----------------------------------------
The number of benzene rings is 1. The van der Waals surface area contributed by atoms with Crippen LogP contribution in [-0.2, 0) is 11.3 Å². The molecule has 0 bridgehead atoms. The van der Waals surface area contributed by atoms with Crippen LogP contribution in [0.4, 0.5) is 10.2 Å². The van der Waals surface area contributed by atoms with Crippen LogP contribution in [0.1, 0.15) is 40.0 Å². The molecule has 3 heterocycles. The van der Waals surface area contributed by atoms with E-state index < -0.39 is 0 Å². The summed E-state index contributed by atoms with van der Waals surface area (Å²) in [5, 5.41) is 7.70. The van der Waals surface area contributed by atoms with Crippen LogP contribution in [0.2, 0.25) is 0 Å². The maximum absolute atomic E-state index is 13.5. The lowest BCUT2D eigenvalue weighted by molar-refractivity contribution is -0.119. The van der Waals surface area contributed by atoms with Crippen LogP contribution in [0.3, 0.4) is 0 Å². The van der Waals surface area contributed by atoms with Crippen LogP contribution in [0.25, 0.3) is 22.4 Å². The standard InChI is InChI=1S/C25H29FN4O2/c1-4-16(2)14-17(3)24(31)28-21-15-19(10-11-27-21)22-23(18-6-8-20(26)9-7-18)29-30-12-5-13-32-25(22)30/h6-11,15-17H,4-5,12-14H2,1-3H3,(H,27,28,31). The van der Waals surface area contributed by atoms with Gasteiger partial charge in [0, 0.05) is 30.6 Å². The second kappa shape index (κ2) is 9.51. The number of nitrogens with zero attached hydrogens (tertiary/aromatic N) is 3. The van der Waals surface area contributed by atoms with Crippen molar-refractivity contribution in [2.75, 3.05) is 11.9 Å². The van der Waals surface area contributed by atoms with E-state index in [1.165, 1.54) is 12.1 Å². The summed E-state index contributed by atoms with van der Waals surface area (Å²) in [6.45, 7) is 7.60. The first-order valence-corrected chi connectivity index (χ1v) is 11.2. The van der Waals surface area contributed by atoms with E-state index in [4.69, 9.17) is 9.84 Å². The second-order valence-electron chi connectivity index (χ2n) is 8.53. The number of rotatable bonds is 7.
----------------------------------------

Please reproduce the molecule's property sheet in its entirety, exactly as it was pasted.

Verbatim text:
The number of benzene rings is 1. The van der Waals surface area contributed by atoms with Crippen LogP contribution in [-0.2, 0) is 11.3 Å². The molecule has 0 bridgehead atoms. The van der Waals surface area contributed by atoms with Crippen LogP contribution in [0.4, 0.5) is 10.2 Å². The van der Waals surface area contributed by atoms with Crippen LogP contribution in [0.1, 0.15) is 40.0 Å². The molecule has 3 heterocycles. The van der Waals surface area contributed by atoms with E-state index < -0.39 is 0 Å². The summed E-state index contributed by atoms with van der Waals surface area (Å²) in [5, 5.41) is 7.70. The van der Waals surface area contributed by atoms with Crippen LogP contribution in [0.2, 0.25) is 0 Å². The maximum absolute atomic E-state index is 13.5. The lowest BCUT2D eigenvalue weighted by molar-refractivity contribution is -0.119. The van der Waals surface area contributed by atoms with Crippen LogP contribution in [0.3, 0.4) is 0 Å². The van der Waals surface area contributed by atoms with Crippen LogP contribution in [0.25, 0.3) is 22.4 Å². The standard InChI is InChI=1S/C25H29FN4O2/c1-4-16(2)14-17(3)24(31)28-21-15-19(10-11-27-21)22-23(18-6-8-20(26)9-7-18)29-30-12-5-13-32-25(22)30/h6-11,15-17H,4-5,12-14H2,1-3H3,(H,27,28,31). The van der Waals surface area contributed by atoms with Gasteiger partial charge in [0, 0.05) is 30.6 Å². The second kappa shape index (κ2) is 9.51. The number of nitrogens with zero attached hydrogens (tertiary/aromatic N) is 3. The van der Waals surface area contributed by atoms with Crippen molar-refractivity contribution in [2.75, 3.05) is 11.9 Å². The van der Waals surface area contributed by atoms with E-state index in [1.165, 1.54) is 12.1 Å². The summed E-state index contributed by atoms with van der Waals surface area (Å²) in [6.45, 7) is 7.60. The first-order valence-corrected chi connectivity index (χ1v) is 11.2. The van der Waals surface area contributed by atoms with E-state index in [4.69, 9.17) is 9.84 Å². The second-order valence-electron chi connectivity index (χ2n) is 8.53. The number of rotatable bonds is 7.